(You may even be impressed with your own adaptability and resourcefulness – which earned the necessary current currency and or other resources to overcome the past WORRY BUTTs).

Oh, yes, I know, you’ll say:
· (But) That was then, this is now
· (But) I don’t have the same energy
· (But) I’m older now
· (But) This is different…BUT, BUT, BUT

The point is you have, you did overcome as the track record of the exercise proves, yet still WORRY BUTTs rarely give themselves credit for the evidence of meeting and beating these past challenges.

How come?

Because of the ‘if they only knew(s)’

The ‘if they only knew(s)’ is the deep down belief in being an imposter – derived from the conviction/ironically faith in one’s lacks (lack-tose intolerances) when one scratches underneath the bravado, Gucci and Rolex..
And so it goes, BUTT-er Cups (really only BUTT-er Flavoring).

The fact is we are not self sufficient regardless of personal financial resources. Today’s current currency is tomorrow’s money in a wheel barrow. Unfortunately, especially in an industrial and post industrial society with increased specialization – we need other people.
But if you remember to take out the above reduced piece of paper with the above exercise on it, you might just minimize the anxiety, the buts, and the pain in the butt. You might even remember from those difficult times, you were adaptable and resourceful such that no matter what the current currency – you have adjusted. (This is BUTT management (Preparation BUTT) not BUTT cure ).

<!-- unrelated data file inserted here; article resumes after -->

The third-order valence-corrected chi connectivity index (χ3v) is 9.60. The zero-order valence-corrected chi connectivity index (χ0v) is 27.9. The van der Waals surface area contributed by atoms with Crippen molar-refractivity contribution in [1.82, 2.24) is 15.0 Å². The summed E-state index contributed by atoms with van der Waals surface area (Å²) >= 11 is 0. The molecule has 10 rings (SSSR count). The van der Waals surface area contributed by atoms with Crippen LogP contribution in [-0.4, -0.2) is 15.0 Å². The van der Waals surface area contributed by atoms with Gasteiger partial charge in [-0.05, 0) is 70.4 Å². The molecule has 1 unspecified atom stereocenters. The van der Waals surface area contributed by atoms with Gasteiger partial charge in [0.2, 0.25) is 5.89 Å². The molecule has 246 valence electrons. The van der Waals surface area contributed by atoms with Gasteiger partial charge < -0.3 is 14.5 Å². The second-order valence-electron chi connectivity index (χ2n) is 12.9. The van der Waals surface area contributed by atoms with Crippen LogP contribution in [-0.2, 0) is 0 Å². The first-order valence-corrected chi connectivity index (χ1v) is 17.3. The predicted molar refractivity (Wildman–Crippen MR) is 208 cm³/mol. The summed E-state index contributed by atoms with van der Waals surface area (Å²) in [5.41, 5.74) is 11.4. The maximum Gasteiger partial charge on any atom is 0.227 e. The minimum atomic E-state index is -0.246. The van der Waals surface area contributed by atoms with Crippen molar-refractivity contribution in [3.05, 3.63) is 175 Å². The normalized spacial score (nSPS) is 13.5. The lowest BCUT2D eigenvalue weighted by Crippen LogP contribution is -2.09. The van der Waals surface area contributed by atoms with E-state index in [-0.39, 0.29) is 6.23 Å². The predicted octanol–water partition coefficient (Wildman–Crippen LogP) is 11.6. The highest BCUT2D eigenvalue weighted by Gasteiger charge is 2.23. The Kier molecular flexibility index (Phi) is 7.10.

Even better yet, I believe, is trust and faith in God to provide strength for one’s latent and or minimized adaptability or resourcefulness to manifest. I am reminded what The Rebbe (2) said relative to health, ‘listen to the doctors instructions, but one’s fate is in Hashem’s hands.’ We have more faith in the dollar or euro (the current currency) than we have in The ‘Everlasting’ Currency.

Of course, you could say all the above is projection. We do teach what we need to learn ourselves, BUTT-er Cups.

As a Rabbi once said, ‘you don’t get rid of Shtick (3), you manage it.’
ENOUGH said. Don't BuTT-er me UP?

1.-Chuppah – The Jewish wedding canopy, that is, the cloth under which the Jewish wedding cere-money is conducted.
2.- The Lubavitcher Rebbe, Rabbi Menachem Mendel Schneerson
3.- Shtick – a contrived gesture or routine done by anyone, often an actor or comedian i.e. my baseball cards for business cards etc.

Wednesday, September 29, 2010

Rat-e of Return & Me Inflation

It’s not how much you make, but how much you keep after tax, after ‘me inflation’ (or ‘me deflation) (1), risk adjusted (with the least nerve racking fluctuation ‘volatility’) to make each particular personal financial life goal.

The rest, as Rabbi Hillel would say, ‘is commentary. Go study.’

Instead, be it for external comparative validation or just ‘let me cut off my brother’s head so I can be taller,’ joining the Rat-e of Return race is for rats.
Inflation or better termed ‘me inflation’ (of deflation -me deflation) differs with each goal, your income status, and age in life cycle) ll as ‘me deflation.’
Do you really give a rat’es ass to beat the Dow if you meet your goal – and with less volatility? If yes, why- and take a minute to call your shrinks, others talk to yourself and kvell.